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tained, would prevent many disappointments, often deplor able, often ridiculous, always remediless. We should not then see young spendthrifts allying themselves to females who are not so, only because they have had nothing to expend; nor old debauchees taking a blooming beauty to their bosom, when an additional flannel waistcoat would have been a bedfellow much more salutary and appropriate.
VILLAINY that is vigilant, will be an overmatch for virtue, if she slumber on her post; and hence it is that a bad cause has often triumphed over a good one; for the partizans of the former, knowing that their cause will do nothing for them, have done every thing for their cause; whereas, the friends of the latter are too apt to expect every thing from their cause, and to do nothing for themselves.
WAR is a game in which princes seldom win, the people never. To be defended is almost as great an evil as to be attacked; and the peasant has often found the shield of a protector an instrument not less oppressive than the sword of an invader. Wars of opinion, as they have been the most destructive, are also the most disgraceful of conflicts; being appeals from right to might, and from argument to artillery; the fomentors of them have considered the raw material man, to have been formed for no worthier purposes than to fill up gazettes at home, with their names, and ditches abroad with their bodies. But let us hope that true philosophy, the joint offspring of a religion that is pure, and of a reason that is enlightened, will gradually prepare a better order of things, when mankind will no longer be insulted by seeing bad pens mended by good swords, and weak heads exalted by strong hands.
POWERFUL friends, and first-rate connections, do often assist a man's rise, and contribute to his promotion; but there are many instances wherein all these things have acted as impediments against him, " ipsa sibi obstat_magnitudo;" for our very greatness may prevent its own aggrandizement, and may be kept down by its own weight, "mole ruit sua." It is well known that the conclave of cardinals were extremely jealous of permitting a jesuit to fill the apostolic chair, because that body was already too powerful and overbearing; and dignus sed jesuita est, was a common maxim of the Vatican; the fact is, that men like to retain some little power and influence even over those whom they aggrandize and advance; and hence it happens that great talents, supported by great connections, are not unfrequently passed over, for those that are less powerful, but more practicable, and less exalted, but more manageable and subservient.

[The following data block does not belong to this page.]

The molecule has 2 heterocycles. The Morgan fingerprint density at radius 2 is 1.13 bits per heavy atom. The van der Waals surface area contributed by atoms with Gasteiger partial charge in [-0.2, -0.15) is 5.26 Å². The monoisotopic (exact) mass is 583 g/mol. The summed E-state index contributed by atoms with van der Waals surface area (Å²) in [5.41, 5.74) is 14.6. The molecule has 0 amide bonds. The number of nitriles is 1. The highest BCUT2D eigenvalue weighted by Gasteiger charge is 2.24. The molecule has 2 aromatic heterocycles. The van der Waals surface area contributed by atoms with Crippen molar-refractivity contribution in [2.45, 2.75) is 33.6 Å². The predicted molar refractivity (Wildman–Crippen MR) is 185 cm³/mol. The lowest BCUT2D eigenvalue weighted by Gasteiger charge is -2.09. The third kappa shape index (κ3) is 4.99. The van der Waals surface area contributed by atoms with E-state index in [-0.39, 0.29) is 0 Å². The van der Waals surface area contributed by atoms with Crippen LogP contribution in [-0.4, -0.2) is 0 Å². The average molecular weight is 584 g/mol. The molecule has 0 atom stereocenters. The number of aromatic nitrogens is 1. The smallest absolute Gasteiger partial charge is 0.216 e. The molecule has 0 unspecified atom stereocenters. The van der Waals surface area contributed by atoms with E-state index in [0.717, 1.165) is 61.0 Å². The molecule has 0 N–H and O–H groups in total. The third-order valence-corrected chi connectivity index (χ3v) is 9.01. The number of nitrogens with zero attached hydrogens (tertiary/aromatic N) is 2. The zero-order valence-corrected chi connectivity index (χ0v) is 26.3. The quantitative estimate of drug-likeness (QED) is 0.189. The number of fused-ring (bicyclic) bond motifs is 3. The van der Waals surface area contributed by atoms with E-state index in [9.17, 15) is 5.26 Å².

ON reflecting on all the frauds and deceptions that have succeeded in duping mankind, it is really astonishing upon how very small a foundation an immense superstructure may be raised. The solution of this may, perhaps, be found in that axiom of the atomists: That there must ever be a much greater distance between nothing, and that which is least, than between that which is least, and the greatest.
MATCHES wherein one party is all passion, and the other all indifference, will assimilate about as well as ice and fire. It is possible that the fire will dissolve the ice, but it is most probable that will be extinguished in the attempt.
The talent for intrigue, which distinguished that society, became at length so brilliant, as to consume itself. Of this most extraordinary offspring of Loyola, many will be inclined to repeat," urit enim fulgore suo;" but few will be ready to add, “ extinctus amabitur idem.”
IT is only when the rich are sick, that they fully feel the impotence of wealth
THE keenest abuse of our enemies, will not hurt us so much in the estimation of the discerning, as the injudicious praise of our friends.
THIS world cannot explain its own difficulties, without the assistance of another.
IN the constitution both. of our mind and of our body, every thing must go on right, and harmonize well together to make us happy; but should one thing go wrong, that is quite enough to make us miserable; and, although the joys of this world are vain and short, yet its sorrows are real and lasting; for I will show you a ton of perfect pain, with greater ease than one ounce of perfect pleasure; and he knows little of himself, or of the world, who does not think it sufficient happiness to be free from sorrow; therefore, give a wise man health, and he will give himself every other thing. I say, give him health, for it often happens that the most ignorant empiric can do us the greatest harm, although the most skilful physician knows not how to do us the slightest good.